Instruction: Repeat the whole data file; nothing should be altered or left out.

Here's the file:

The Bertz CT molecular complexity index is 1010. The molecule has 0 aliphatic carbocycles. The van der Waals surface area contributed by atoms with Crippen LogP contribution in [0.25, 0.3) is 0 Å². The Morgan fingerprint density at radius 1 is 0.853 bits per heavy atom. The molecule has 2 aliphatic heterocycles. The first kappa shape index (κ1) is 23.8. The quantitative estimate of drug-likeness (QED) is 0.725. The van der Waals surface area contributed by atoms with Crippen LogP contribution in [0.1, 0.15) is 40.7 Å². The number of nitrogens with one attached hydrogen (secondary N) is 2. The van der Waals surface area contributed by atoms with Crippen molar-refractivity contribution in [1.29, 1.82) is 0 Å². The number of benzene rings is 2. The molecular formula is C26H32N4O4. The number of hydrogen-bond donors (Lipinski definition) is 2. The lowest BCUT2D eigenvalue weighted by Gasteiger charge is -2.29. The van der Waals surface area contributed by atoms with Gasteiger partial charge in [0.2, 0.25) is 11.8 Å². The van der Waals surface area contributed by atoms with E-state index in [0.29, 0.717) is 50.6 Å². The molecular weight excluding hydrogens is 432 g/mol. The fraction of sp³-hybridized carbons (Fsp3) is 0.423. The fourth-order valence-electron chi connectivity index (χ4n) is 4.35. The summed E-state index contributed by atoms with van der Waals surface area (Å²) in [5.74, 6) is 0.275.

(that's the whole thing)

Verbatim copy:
The Bertz CT molecular complexity index is 1010. The molecule has 0 aliphatic carbocycles. The van der Waals surface area contributed by atoms with Crippen LogP contribution in [0.25, 0.3) is 0 Å². The Morgan fingerprint density at radius 1 is 0.853 bits per heavy atom. The molecule has 2 aliphatic heterocycles. The first kappa shape index (κ1) is 23.8. The quantitative estimate of drug-likeness (QED) is 0.725. The van der Waals surface area contributed by atoms with Crippen LogP contribution in [0.1, 0.15) is 40.7 Å². The number of nitrogens with one attached hydrogen (secondary N) is 2. The van der Waals surface area contributed by atoms with Crippen molar-refractivity contribution in [1.29, 1.82) is 0 Å². The number of benzene rings is 2. The molecular formula is C26H32N4O4. The number of hydrogen-bond donors (Lipinski definition) is 2. The lowest BCUT2D eigenvalue weighted by Gasteiger charge is -2.29. The van der Waals surface area contributed by atoms with Gasteiger partial charge in [0.2, 0.25) is 11.8 Å². The van der Waals surface area contributed by atoms with E-state index in [0.29, 0.717) is 50.6 Å². The molecular weight excluding hydrogens is 432 g/mol. The fraction of sp³-hybridized carbons (Fsp3) is 0.423. The fourth-order valence-electron chi connectivity index (χ4n) is 4.35. The summed E-state index contributed by atoms with van der Waals surface area (Å²) in [5.74, 6) is 0.275.